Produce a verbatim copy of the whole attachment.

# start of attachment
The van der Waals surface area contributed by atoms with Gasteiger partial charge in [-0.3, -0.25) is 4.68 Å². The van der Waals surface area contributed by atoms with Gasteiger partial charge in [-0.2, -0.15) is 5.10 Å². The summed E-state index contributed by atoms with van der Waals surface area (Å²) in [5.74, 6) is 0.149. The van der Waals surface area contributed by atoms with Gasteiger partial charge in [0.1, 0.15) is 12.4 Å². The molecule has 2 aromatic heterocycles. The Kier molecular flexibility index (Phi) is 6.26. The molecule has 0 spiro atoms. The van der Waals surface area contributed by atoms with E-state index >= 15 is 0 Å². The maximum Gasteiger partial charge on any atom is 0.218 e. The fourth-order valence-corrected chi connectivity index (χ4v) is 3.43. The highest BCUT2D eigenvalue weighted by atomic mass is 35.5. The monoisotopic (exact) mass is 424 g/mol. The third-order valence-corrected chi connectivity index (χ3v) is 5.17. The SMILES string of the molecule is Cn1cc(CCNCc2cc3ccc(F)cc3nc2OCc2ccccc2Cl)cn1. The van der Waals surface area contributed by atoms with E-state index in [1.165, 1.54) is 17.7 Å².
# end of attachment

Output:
The van der Waals surface area contributed by atoms with Gasteiger partial charge in [-0.3, -0.25) is 4.68 Å². The van der Waals surface area contributed by atoms with Gasteiger partial charge in [-0.2, -0.15) is 5.10 Å². The summed E-state index contributed by atoms with van der Waals surface area (Å²) in [5.74, 6) is 0.149. The van der Waals surface area contributed by atoms with Gasteiger partial charge in [0.1, 0.15) is 12.4 Å². The molecule has 2 aromatic heterocycles. The Kier molecular flexibility index (Phi) is 6.26. The molecule has 0 spiro atoms. The van der Waals surface area contributed by atoms with E-state index >= 15 is 0 Å². The maximum Gasteiger partial charge on any atom is 0.218 e. The fourth-order valence-corrected chi connectivity index (χ4v) is 3.43. The highest BCUT2D eigenvalue weighted by atomic mass is 35.5. The monoisotopic (exact) mass is 424 g/mol. The third-order valence-corrected chi connectivity index (χ3v) is 5.17. The SMILES string of the molecule is Cn1cc(CCNCc2cc3ccc(F)cc3nc2OCc2ccccc2Cl)cn1. The van der Waals surface area contributed by atoms with E-state index in [1.165, 1.54) is 17.7 Å².